* With apologies to the Makis for nicking their title.
Bonjoower mes Amys.
I am a feeling a little low at the moment and, as is often the case, I turn to music to add a little “Cherry uppyness” to the day.
Last night I was trawling through my i-pod looking for cheery tunes ( Nick Cave…nope…Lenny Cohen…nope..) and began to play a some Cajun songs.
I noticed , after a few mins, that my feet were involuntarily tapping away ( old age, possibly). There is something about Cajun music that bypasses my “brain” (as I like to think of it) and goes straight to the toes.
So I thought I’d dig a few out for anyone else in need of some cheering up. Here are some of my faves from my collection.
We’ll start with what may be described as the “Cajun national anthem” as song that is, pretty much, in the DNA of every Cajun musician . I refer, of course to Jole Blon and here it is in it’s original incarnation by Harry Choates. Harry had a pretty tough life and, sadly, like Hank Williams drank his talent and life away far to young.
Next up the first of two from a chap who has been called “The Cajun Hank Williams”, not on account of his boozing but because his songs are, possibly, a bit more “lyrical” than the average Cajun song . Cajun music is dance music on the whole. It comes in two flavours “Waltz” ( 1.2.3-1.2.3) and “Two Step” which tends to be the faster of the two.
Here , then is D.L Menard and the Louisiana Aces with “The Back Door”. Probably my all time top Cajun song, it tells the tale of a miscreant creeping home in the morning after a night on the tiles and using the back door in the hope that the missus won’t notice.
I think it fair to say that the people of the Cajun country regard themselves as a little special. Somewhat different from the average American and, and I hope they won’t mind me saying this, should any be reading, a little on the wild side.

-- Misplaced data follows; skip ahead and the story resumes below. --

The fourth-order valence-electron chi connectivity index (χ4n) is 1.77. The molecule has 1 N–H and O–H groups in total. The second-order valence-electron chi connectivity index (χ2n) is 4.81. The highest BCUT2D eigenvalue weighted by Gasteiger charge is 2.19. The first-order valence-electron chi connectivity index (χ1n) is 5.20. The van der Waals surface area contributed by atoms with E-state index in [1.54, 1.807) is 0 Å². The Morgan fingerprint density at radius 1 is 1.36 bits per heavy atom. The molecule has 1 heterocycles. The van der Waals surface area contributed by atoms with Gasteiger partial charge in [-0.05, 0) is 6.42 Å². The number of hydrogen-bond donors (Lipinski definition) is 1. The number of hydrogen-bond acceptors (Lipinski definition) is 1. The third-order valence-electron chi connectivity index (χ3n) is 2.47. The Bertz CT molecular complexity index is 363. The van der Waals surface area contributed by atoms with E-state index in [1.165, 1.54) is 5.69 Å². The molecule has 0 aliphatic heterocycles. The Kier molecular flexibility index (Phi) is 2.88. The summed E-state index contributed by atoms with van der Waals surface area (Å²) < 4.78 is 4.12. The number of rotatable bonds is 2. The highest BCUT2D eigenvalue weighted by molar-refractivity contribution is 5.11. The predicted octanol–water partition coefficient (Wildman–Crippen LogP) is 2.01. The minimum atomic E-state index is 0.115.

This, I think, is reflected in their songs. They are very much “backwater” tunes, dealing with rural matters, love, fishing and having a good time. One of the wildest tunes in my collection is Hee Haw Breakdown by Nolan Cormier which, I think I can safely say, contains the best impression of an ass that I have ever heard in a recorded work. Absolutely bonquers.
On artist that always cheers me when I am down in the dumps is Nathan Abshire. This is kind of ironic because Nathan’s day job was custodian of the town dump in Basile , Louisiana where he lived most of his life. His was the first Cajun record I ever bought, a single that attracted me, even though I was in full “punk” mode at the time, by looking so out of place and strange among all the others in Virgin Records. I’ve still got it, blue Swallow label looking like something from the 1950s and the weird titles. Here he is with another all time “hit”, a song played by nearly every Cajun band J’ai etai au balle. I defy anyone to keep their toes still when this song plays.
Somewhat different in style and closer, perhaps, to Rock and Roll than trad Cajun , we next have Johnnie Allen with South to Louisiana ( or Seeoufff to Lousianne, as it’s sung) a take on Johnny Horton’s North to Alaska which I love because of the daft lyrics. This is the only one of our songs today that doesn’t use the traditional Cajun band instruments ( fiddle, accordian, triangle *)
Back to D.L Menard and the Aces now for a lovely song which I have always had a soft spot for. This is more “ballad” in style and tells of a lovely Cajun girl who is, alas, too young to get married. It’s called Rebecca Anne. My wife speaks fluent French and has tried to translate the words to some of the songs by Cajun French is unique and she can’t always get the full meaning.
Last up, a song that had I been playing, would have made the nominations for this weeks Mothership. Carney Doucet with Hold my false teeth and I’ll show you how to dance. Unsurprisingly this is a lively number and very typical of Cajun dance music.
Hope you enjoyed them and , as they say down on the Bayou “Laissez les bons temps rouler”
* Yes, really.